Prepared Testimony by Assistant Secretary of State for Economic and Business Affairs E. Anthony Wayne Before the Senate Banking Committee Hearing: The Iran-Libya Sanctions Act

June 28, 2001

Mr. Chairman:

We are very pleased to have the opportunity to appear before this committee today, and to testify on S. 994 regarding renewal of the Iran and Libya Sanctions Act (ILSA) .

I am Tony Wayne, Assistant Secretary of State for Economic and Business Affairs. I am happy to be accompanied by Jim Larocco who has just returned from a tour as Ambassador to Kuwait to become the Principal Deputy Assistant Secretary in the Near East Bureau. Jim is Acting Assistant Secretary at the moment, while Assistant Secretary Bill Burns is traveling with Secretary Powell. Let me say a word about my background. Much of it, I think, has some relevance for ILSA. Before becoming Assistant Secretary for Economic and Business Affairs about a year ago, I was Principal Deputy Assistant Secretary in the European bureau --and ILSA certainly involves and affects our European allies. In this capacity, I was closely engaged in the discussions we had with the Europeans about cooperation on nonproliferation and counterterrorism in 1997 and 1998, as our decision process on the South Pars case moved forward. I also served in our Counterterrorism office from 1989 to 1991 where I helped to build our cooperation with others against terrorism, including activities supported by the governments of Iran and Libya. I thus have some perspective on that vitally important issue and its connection with ILSA.

As you know, the Administration supports renewal of ILSA, in its original form, but for two years, rather than the five proposed in S. 994. We entirely share the concerns of Congress about the objectionable policies and behavior of Iran and Libya. Opposing that behavior is a top Administration priority. We have repeatedly condemned Iran's pursuit of weapons of mass destruction (WMD) and missile delivery systems and its support for terrorism, including support for groups using violence to oppose Middle East peace. Although no Iranian individual was charged in the recent indictments over the Khobar bombing, the investigation confirmed that our concerns about Iranian support for terrorism are well-founded. Libya has not yet complied with the relevant UN Security Council Resolutions. We are focused on securing Libya's compliance with its UNSC obligations, including payment of appropriate compensation and acceptance of responsibility for the actions of Libyan officials in connection with the bombing of Pan Am 103.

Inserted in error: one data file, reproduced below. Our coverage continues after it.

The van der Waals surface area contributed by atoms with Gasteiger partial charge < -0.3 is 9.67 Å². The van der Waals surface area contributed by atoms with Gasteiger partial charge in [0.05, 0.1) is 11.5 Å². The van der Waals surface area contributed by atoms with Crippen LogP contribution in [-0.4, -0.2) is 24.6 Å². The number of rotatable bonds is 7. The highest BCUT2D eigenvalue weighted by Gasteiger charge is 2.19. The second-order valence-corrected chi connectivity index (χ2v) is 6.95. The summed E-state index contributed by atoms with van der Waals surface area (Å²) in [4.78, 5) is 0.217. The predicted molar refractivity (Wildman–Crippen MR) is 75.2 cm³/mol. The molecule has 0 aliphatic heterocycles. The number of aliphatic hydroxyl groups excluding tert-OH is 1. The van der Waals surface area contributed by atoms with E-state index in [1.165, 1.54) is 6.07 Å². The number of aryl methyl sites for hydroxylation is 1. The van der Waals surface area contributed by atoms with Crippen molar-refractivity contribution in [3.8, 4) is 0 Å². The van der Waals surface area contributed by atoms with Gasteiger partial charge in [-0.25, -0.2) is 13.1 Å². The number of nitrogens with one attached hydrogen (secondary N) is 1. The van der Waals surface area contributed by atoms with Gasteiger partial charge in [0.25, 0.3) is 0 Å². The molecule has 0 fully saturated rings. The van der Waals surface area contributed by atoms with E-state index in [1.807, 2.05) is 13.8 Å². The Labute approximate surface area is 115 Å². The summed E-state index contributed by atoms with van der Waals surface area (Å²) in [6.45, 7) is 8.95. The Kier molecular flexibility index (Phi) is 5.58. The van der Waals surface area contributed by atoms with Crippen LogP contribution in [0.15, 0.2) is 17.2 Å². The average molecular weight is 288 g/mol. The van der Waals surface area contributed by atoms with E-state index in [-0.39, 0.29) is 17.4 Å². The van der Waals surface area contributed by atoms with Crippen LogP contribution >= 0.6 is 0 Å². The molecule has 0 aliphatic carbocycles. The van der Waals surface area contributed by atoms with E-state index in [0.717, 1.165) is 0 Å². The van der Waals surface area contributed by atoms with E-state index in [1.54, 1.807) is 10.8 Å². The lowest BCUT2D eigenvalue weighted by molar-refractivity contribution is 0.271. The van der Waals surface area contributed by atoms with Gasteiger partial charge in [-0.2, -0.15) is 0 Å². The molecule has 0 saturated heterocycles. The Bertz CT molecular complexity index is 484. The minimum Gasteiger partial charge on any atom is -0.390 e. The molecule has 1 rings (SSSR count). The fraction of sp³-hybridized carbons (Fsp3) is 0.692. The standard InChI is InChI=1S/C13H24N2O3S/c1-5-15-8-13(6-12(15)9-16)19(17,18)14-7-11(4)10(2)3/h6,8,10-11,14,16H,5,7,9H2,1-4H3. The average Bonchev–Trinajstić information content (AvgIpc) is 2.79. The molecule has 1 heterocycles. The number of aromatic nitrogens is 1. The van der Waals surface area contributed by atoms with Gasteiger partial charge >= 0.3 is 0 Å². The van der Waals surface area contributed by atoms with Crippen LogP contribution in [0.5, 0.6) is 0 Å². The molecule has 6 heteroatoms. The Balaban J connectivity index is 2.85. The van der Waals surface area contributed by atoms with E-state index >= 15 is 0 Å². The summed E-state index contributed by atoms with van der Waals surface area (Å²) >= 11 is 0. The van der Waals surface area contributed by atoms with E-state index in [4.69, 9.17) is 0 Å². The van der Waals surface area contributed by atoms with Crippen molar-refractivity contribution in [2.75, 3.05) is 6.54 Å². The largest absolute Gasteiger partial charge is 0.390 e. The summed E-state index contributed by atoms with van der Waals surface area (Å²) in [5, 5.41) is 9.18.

The Administration's decision to support a two-year renewal reflects no diminution in our concern for the objectionable behavior of Iran and Libya in the areas of terrorism and proliferation. Our concerns in these areas continue to be reflected in a wide variety of policies and actions we have adopted towards these countries, including their designation as state-sponsors of terrorism, and in enforcement of the sanctions and restrictions derived from that designation. In addition, similar concerns are reflected in other legislation passed by Congress, such as last year's Iran Nonproliferation Act, the 1992 Iran-Iraq Nonproliferation Act, and a number of other statutes. We have played, and will continue to play, a leadership role in multilateral nonproliferation regimes, such as the Missile Technology Control Regime (MTCR), the Nuclear Suppliers Group, the Australia Group, and the Wassenaar Arrangement, where we work in close partnership with our European allies and other member governments, to restrict the access of countries such as Iran and Libya to equipment, technology, and materials necessary to develop WMD and long-range missiles.